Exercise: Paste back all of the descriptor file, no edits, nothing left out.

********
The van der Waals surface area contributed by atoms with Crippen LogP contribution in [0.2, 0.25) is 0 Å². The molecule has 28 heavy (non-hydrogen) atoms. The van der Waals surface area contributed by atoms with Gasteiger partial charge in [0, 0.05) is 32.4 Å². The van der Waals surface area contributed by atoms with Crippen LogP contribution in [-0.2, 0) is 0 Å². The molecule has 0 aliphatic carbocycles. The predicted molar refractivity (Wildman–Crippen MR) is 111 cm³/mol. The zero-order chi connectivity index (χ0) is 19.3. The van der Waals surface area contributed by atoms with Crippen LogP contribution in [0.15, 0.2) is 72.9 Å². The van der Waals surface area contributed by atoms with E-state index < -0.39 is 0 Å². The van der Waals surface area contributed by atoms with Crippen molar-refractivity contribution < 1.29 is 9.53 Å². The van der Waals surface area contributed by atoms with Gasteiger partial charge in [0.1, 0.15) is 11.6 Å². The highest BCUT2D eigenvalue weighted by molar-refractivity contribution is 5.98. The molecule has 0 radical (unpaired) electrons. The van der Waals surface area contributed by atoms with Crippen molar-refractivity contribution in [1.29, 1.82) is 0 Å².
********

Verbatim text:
The van der Waals surface area contributed by atoms with Crippen LogP contribution in [0.2, 0.25) is 0 Å². The molecule has 28 heavy (non-hydrogen) atoms. The van der Waals surface area contributed by atoms with Gasteiger partial charge in [0, 0.05) is 32.4 Å². The van der Waals surface area contributed by atoms with Crippen LogP contribution in [-0.2, 0) is 0 Å². The molecule has 0 aliphatic carbocycles. The predicted molar refractivity (Wildman–Crippen MR) is 111 cm³/mol. The zero-order chi connectivity index (χ0) is 19.3. The van der Waals surface area contributed by atoms with Crippen LogP contribution in [0.15, 0.2) is 72.9 Å². The van der Waals surface area contributed by atoms with E-state index < -0.39 is 0 Å². The van der Waals surface area contributed by atoms with Crippen molar-refractivity contribution < 1.29 is 9.53 Å². The van der Waals surface area contributed by atoms with Gasteiger partial charge in [0.1, 0.15) is 11.6 Å². The highest BCUT2D eigenvalue weighted by molar-refractivity contribution is 5.98. The molecule has 0 radical (unpaired) electrons. The van der Waals surface area contributed by atoms with Crippen molar-refractivity contribution in [1.29, 1.82) is 0 Å².